Zac Sweets: Rebuilding public trust by implementing a fair and transparent tax assessment process that protects homeowners and seniors. Jackson County residents deserve a modern government that is service-oriented and convenient. Transparency is critical to improving public trust and accessibility. Jackson County has an exciting future that will require anti-corruption policies that commit to proper oversight and community engagement. Looking ahead to 2030, a key piece to building the region will be accessible mass transit. By connecting communities and opportunities across Jackson County, the legislature can help reduce one daily hurdle for thousands of residents and businesses.

Donna Peyton: Contracts: The contract approval process should allow for two to three  weeks for review. We need strict requirements that disallow nepotism. Contracts awarded should have a requirement that companies pay workers the prevailing wage. As much as possible, contracts should be awarded to local companies, including MWDBE companies.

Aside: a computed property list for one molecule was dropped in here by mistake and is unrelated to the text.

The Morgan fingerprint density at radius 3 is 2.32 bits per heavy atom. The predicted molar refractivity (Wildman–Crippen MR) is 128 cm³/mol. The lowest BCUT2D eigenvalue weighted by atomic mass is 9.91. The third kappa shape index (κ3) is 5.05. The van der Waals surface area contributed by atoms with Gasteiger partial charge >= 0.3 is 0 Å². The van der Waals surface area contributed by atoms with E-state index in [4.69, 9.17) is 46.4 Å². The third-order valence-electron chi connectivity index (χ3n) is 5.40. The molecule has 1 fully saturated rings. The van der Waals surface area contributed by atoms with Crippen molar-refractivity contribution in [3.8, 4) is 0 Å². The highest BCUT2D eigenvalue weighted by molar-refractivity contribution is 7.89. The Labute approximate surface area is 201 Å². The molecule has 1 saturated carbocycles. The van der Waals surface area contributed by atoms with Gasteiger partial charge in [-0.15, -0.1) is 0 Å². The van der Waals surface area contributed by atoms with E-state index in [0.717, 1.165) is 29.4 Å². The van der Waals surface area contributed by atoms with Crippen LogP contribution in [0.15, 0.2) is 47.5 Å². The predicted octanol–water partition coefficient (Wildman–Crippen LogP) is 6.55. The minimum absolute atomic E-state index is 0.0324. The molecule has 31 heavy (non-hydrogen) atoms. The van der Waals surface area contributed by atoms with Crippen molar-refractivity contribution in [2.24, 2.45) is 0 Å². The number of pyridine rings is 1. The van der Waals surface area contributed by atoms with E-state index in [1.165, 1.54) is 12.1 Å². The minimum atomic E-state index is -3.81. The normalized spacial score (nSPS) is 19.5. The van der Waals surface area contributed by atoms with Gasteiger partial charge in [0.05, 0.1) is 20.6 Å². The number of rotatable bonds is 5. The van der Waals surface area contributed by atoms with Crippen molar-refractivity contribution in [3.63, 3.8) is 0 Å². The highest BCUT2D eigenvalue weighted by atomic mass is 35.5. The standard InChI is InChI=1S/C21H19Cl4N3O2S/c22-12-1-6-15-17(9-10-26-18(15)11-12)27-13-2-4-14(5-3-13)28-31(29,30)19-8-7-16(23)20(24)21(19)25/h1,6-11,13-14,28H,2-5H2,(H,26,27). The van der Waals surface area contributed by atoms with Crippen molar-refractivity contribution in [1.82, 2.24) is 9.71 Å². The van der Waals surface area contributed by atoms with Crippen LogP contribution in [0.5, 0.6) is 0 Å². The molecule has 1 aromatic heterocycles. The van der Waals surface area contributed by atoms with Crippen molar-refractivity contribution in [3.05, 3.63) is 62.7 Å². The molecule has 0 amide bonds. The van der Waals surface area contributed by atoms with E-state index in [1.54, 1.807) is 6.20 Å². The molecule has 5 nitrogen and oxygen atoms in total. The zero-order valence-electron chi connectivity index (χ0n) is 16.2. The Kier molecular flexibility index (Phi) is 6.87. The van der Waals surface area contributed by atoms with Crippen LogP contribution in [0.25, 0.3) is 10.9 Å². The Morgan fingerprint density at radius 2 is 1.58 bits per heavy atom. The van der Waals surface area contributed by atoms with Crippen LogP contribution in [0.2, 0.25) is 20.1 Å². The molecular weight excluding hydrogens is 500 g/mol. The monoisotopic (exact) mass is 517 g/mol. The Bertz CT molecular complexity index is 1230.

Collaboration: Interjurisdictional discussions and collaboration are key to our entire county — in particular in regards to transportation, the stadiums and the well-being of our residents. We must build a platform to allow us to hear from our residents and allow the input of their valued voices.

Ryan Meyer: There must be a task force to study tax assessment. The debacle we experienced recently was not caused by the current staff or leadership, but it was a long-simmering problem that compounded until it burst. We cannot allow that to happen again. Trust and confidence in government starts at the local level.